Happy Anniversary: The Smiths
“It takes a particular confidence for one unknown musician to announce to another that their first meeting has the hallmarks of legend. But then Johnny Marr, 18 years old when he arrived uninvited at the Stretford home of Steven Patrick Morrissey one afternoon in May of 1982, had such confidence in abundance.”
– Tony Fletcher, A Light That Never Goes Out: The Enduring Saga of the Smiths
For lonely, depressed teenagers in the ‘80s who felt that no one could possibly understand how they felt, it’s difficult to underestimate of the release of the Smiths’ self-titled debut album, which first hit UK record store shelves 30 years ago today. The combination of Morrissey’s voice and Johnny Marr’s guitar, ably accompanied by Andy Rourke on bass and Mike Joyce on drums, created a kind of musical magic which, although it may not have been everyone’s cup of tea, led to the creation of songs that saved the lives of many moping males and females around the world. Not that they necessarily moped any less as a result, but at least they could spin The Smiths and know unequivocally that they weren’t alone in their despair.
The first song listeners heard when they set the album upon their turntable was “Reel Around the Fountain,” which began with Morrissey crooning the lines, “It’s time the tale were told / Of how you took a child / And you made him old.” While the sentiment led to the song being pulled from airplay well before it had ever made it onto the album (the band had recorded an early version of the track for a radio session with British DJ John Peel which had earned repeat spins), a decision which stemmed from a columnist for the British newspaper The Sun claiming that the song contained “clear references to picking up kids for sexual kicks,” the ridiculous claim – which, unsurprisingly, was quickly denied by Morrissey – actually resulted in a positive development for the band. With their plans to release “Reel Around the Fountain” as their second single having been squelched, the Smiths instead opted to record and release a new song in its place: “This Charming Man.”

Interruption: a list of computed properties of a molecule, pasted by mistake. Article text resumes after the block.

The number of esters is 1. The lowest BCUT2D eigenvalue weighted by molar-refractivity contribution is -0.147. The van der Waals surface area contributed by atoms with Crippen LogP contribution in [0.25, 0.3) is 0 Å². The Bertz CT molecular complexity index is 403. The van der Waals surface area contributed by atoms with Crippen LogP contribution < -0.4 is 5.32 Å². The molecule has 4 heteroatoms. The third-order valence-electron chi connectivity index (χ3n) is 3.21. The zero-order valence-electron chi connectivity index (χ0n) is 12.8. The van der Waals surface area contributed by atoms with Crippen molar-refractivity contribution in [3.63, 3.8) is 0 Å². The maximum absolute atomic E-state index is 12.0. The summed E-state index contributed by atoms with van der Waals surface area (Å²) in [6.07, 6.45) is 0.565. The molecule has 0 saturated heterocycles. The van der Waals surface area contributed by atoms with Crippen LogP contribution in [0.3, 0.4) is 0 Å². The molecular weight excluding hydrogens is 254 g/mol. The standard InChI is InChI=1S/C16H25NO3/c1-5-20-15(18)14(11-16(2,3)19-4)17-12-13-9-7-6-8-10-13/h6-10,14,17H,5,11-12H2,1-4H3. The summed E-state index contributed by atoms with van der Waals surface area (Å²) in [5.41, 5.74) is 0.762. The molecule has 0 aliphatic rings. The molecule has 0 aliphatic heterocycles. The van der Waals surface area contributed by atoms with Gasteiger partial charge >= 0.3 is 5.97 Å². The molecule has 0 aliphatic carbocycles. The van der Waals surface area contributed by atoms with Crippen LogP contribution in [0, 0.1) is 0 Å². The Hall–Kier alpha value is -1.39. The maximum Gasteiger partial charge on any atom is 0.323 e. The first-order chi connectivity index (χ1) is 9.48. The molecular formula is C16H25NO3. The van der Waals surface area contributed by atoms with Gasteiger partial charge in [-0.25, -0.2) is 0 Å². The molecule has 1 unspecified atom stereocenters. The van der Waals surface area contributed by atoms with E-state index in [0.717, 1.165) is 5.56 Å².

“Reel Around the Fountain” wasn’t the only controversial moment on The Smiths: the closing track, “Suffer Little Children,” written about England’s notorious Moors murders, five children who were slain by Myra Hindley and Ian Brady. Similarly, “The Hand That Rocks the Cradle” tackled a dark topic as well, with a narrator seemingly offering an admission of having committed child molestation. But, of course, these songs weren’t singles: the album was represented on radio by far more uplifting fare, most notably “What Difference Does It Make?” Also found within the track listing was the band’s 1983 debut single, “Hand in Glove,” and depending on where you initially bought your copy, you may find the aforementioned “This Charming Man” on there as well. (It wasn’t on the initial UK pressing of the album.)
When it was originally released, The Smiths hit #2 on the UK album charts, an outstanding showing for any debut album, and it’s only grown more popular over time, with Rolling Stone first citing it as one of the 100 Greatest Albums of the ‘80s before kicking it up a notch and naming it one of the 500 Greatest Albums of All Time.
This being its birthday, why not give it another listen? It might be 30 years old, but it sounds pretty timeless to us.